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I am working on a application that needs to scrape a part of a website the user submits. I want to collect useful and readable content from the website and definitely not the whole site. If I look at applications that also do this (thinkery for example) I notice that that they somehow managed to create a way to scrape the website, try to guess what useful content is, show it in a readable format and they do that pretty fast.

I've been playing with cURL and I am getting pretty near the result I want but I have some issues and was wondering if someone has some more insights.

    $ch = curl_init('http://www.example.org');
    curl_setopt($ch, CURLOPT_FOLLOWLOCATION, true);
    curl_setopt($ch, CURLOPT_RETURNTRANSFER, true);

    // $content contains the whole website
    $content = curl_exec($ch);

    curl_close($ch);

With the very simple code above I can scrape the whole website and with preg_match() I can try to find div's with the class, id or properties which contains the string 'content', 'summary' et cetera.

If preg_match() has result I can fairly guess that I have found relevant content and save this as the summary of the saved page. The problem I have is that cURL saves the WHOLE page in memory so this can take up a lot of time and resources. And I think that doing a preg_match() over such a large result can also take up a lot of time.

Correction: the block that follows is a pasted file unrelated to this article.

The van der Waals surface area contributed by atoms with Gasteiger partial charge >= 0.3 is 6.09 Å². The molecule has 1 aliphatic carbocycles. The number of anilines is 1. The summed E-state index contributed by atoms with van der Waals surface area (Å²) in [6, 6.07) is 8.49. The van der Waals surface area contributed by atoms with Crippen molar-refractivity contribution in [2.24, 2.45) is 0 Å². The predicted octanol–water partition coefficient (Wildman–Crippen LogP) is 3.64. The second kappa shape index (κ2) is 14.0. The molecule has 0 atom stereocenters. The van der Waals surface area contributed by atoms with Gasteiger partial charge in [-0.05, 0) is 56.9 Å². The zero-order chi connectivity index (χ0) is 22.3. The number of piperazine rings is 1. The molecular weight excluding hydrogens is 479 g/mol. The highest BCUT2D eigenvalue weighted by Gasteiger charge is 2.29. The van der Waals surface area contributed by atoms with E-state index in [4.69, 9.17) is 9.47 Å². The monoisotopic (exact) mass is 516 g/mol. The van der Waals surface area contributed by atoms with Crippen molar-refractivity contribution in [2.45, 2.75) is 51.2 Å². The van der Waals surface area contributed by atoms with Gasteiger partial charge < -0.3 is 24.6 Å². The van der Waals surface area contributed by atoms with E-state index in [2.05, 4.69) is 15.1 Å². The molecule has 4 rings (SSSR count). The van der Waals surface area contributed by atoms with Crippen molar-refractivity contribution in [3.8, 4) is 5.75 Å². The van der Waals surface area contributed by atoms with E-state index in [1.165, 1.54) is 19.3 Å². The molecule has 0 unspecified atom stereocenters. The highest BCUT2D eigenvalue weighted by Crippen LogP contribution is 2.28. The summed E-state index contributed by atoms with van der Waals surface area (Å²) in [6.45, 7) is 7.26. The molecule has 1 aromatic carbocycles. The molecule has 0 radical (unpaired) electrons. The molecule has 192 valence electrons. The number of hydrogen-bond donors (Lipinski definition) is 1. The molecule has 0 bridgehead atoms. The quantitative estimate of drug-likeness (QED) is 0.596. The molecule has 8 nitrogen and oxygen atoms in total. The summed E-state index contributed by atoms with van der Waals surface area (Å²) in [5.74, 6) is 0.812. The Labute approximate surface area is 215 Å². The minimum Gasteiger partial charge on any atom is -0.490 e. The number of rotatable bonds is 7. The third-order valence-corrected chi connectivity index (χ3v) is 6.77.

Is there a better way to achieve this?

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1  
preg_match to find the content from a string that contains an entire HTML page? You're joking right? If you're worried about memory so much, allow_url_fopen and load the page directly with DomDocument::loadHTMLFile –  nice ass Jun 18 '13 at 22:31
    
Thats probably why I'm looking for help, I know it will break on tags not closed properly and that it is one of the slower functions. // thanks, will try that out. –  erik404 Jun 18 '13 at 22:35

1 Answer 1

up vote 1 down vote accepted

I tried the DomDocument::loadHTMLFile as One Trick Pony suggested (Thanks!)

    $ch = curl_init('http://stackoverflow.com/questions/17180043/extracting-useful-readable-content-from-a-website');
    curl_setopt($ch, CURLOPT_RETURNTRANSFER, true);
    $content = curl_exec($ch);
    curl_close($ch);
    $doc = new DOMDocument();
    @$doc->loadHTML($content);

    $div_elements = $doc->getElementsByTagName('div');

    if ($div_elements->length <> 0)
    {
        foreach ($div_elements as $div_element) 
        {
            if ($div_element->getAttribute('itemprop') == 'description')
            {
                var_dump($div_element->nodeValue);

            }
        }
    }

The result for above code is my question here on this page! Only thing left to do is find a good and consistent way to loop through or query the divs and determine if it is useful content.

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1  
That's good, but I think you should use the textContent property. And libxml_use_internal_errors(true) to suppress errors. Also check out xpath, you want to query for text nodes only - //div/text()[normalize-space()] –  nice ass Jun 18 '13 at 23:35

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